Sunday, September 29, 2013

A Post of Links

This post from Tenure, She Wrote has been making the social media rounds. Entitled, "Don't be that Dude: Handy Tips for the Male Academic". Are you feeling clueless on how not to be that dude? Want to make sure you are doing what you need to be doing to not be that dude for those already giving it a try? Well, go check out the post.

David N. Cassuto of Animal Blawg has posted a talk on ethics, the environment, and factory farming. He argues, among other things, that factory farms engage in de-animalizing animals (like we talk about how certain atrocities de-humanize humans). This is a point I tried to make about Agamben and bare life a long time ago, we say that this or that atrocity against humans is so bad because we treated them or reduce these humans to animals, what we are missing is that there is nothing normal or natural about our treat of animals to begin with. De-humanizations so often are part and parcel of a de-animalization.

Cameron Kunzelman, over at the Atlantic, argues for seeing the black tshirt as a type of invisibility cloak.

Over at the new issue of disclosure is an interview with Jane Guyer, Stuart Elden, Russ Castronovo, and Michael Hardt on the issues of security. Check it out (.pdf).

I really liked this review by Miguel de Beistegui of Heidegger's The Event. A sample:
Another response, formulated at exactly the same time, came from the French philosopher of mathematics and logician Jean Cavaillès. A philosopher of the concept in the very sense that Heidegger associates with "the extreme end of metaphysics," and thus entirely blind to the truth of beyng, he was nonetheless entirely lucid about the abomination of Nazi Germany, and acted accordingly, precisely at the time when Heidegger was writing The Event. He co-founded the resistance movement Libération-Sud in 1941 and set up the intelligence network Cohors-Asturies. He was tortured by the Gestapo in 1943, and shot in 1944. His philosophy of the concept didn't stop him from acting steadfastly. It may have even helped. (h/t, oh, both Stuart Elden and Peter Gratton).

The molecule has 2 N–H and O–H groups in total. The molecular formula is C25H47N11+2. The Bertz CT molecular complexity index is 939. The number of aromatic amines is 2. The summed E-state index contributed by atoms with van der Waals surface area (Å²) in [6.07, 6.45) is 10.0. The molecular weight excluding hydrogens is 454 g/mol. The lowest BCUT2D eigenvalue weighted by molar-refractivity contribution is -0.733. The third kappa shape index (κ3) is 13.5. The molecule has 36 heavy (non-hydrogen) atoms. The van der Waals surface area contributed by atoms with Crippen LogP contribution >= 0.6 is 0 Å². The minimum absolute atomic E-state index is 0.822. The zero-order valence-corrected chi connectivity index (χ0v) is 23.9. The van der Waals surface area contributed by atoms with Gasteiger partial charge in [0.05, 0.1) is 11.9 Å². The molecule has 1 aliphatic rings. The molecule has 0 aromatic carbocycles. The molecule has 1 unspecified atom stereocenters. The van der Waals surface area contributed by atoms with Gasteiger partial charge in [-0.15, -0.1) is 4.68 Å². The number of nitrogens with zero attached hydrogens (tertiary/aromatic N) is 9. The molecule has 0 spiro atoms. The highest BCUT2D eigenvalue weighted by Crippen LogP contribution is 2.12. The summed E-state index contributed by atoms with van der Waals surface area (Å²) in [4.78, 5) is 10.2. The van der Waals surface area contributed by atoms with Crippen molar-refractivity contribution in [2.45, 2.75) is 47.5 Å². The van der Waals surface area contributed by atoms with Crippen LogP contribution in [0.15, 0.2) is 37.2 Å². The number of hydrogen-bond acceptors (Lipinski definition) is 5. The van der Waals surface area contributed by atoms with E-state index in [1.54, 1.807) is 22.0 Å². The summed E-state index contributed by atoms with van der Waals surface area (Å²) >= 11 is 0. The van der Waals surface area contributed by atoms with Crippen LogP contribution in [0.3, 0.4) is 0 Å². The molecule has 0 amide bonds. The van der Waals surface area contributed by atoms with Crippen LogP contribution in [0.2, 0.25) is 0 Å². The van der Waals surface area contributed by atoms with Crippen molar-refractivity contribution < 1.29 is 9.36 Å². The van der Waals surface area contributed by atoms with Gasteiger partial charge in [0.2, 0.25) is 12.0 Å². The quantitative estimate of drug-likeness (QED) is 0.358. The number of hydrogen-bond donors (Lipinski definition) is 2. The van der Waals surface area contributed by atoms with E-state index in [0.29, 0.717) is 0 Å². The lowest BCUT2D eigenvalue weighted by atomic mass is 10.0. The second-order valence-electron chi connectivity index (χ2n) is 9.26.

Society and Space has a new Virtual Issue (that is where they take articles they have published on a theme over the years, and make them open access briefly) on Prisons. This being done to complement the US Carceral Society Forum.

James McWilliams has a short post that is critical of the philosophical system of the land ethic.

Speaking of James McWilliams, Christiane Bailey has a post about a recent talk he gave.

Ian McCormick has a new post on recent trends and theories around abjection, transgression, and the grotesque.

Roger Yates and Corey Wrenn each have posts about the need to see veganism not as a diet, but as a social justice subject formation.

Here is an open access review of Graham Harman's engagement with Bruno Latour. Interesting. (h/t Anthem).

Sometimes seeing an animal industry hack repeat his nonsense over and over again can still manage to shock. Like in this Washington Post column.

Speaking of which, check out the King Amendment to the Farm Bill, meant to overturn state regulations of animal industry.

This song from Breathe Owl Breathe, from their album Magic Central, has been out for a few years now. However, I just saw the music video today. Beautiful, haunting, cold!, all of that.